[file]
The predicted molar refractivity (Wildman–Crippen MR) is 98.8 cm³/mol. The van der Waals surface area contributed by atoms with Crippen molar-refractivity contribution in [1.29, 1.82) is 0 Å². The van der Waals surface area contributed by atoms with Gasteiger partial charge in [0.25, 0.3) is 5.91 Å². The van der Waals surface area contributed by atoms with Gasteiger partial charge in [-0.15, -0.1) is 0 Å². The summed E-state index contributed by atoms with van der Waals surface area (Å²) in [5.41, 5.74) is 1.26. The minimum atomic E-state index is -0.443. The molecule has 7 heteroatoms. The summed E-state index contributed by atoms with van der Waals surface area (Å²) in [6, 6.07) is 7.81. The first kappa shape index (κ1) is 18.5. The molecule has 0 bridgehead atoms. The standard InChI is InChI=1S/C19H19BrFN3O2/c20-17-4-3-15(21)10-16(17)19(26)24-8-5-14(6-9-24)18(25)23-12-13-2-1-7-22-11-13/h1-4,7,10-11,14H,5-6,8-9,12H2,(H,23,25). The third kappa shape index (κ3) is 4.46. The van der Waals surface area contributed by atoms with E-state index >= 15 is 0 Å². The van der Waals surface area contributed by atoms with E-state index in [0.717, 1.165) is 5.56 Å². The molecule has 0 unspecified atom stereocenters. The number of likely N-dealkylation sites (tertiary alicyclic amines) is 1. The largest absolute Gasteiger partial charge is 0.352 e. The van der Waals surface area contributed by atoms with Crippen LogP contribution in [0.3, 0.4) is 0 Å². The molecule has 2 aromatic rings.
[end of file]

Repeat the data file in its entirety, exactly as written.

The predicted molar refractivity (Wildman–Crippen MR) is 98.8 cm³/mol. The van der Waals surface area contributed by atoms with Crippen molar-refractivity contribution in [1.29, 1.82) is 0 Å². The van der Waals surface area contributed by atoms with Gasteiger partial charge in [0.25, 0.3) is 5.91 Å². The van der Waals surface area contributed by atoms with Gasteiger partial charge in [-0.15, -0.1) is 0 Å². The summed E-state index contributed by atoms with van der Waals surface area (Å²) in [5.41, 5.74) is 1.26. The minimum atomic E-state index is -0.443. The molecule has 7 heteroatoms. The summed E-state index contributed by atoms with van der Waals surface area (Å²) in [6, 6.07) is 7.81. The first kappa shape index (κ1) is 18.5. The molecule has 0 bridgehead atoms. The standard InChI is InChI=1S/C19H19BrFN3O2/c20-17-4-3-15(21)10-16(17)19(26)24-8-5-14(6-9-24)18(25)23-12-13-2-1-7-22-11-13/h1-4,7,10-11,14H,5-6,8-9,12H2,(H,23,25). The third kappa shape index (κ3) is 4.46. The van der Waals surface area contributed by atoms with E-state index >= 15 is 0 Å². The van der Waals surface area contributed by atoms with E-state index in [0.717, 1.165) is 5.56 Å². The molecule has 0 unspecified atom stereocenters. The number of likely N-dealkylation sites (tertiary alicyclic amines) is 1. The largest absolute Gasteiger partial charge is 0.352 e. The van der Waals surface area contributed by atoms with Crippen LogP contribution in [0.3, 0.4) is 0 Å². The molecule has 2 aromatic rings.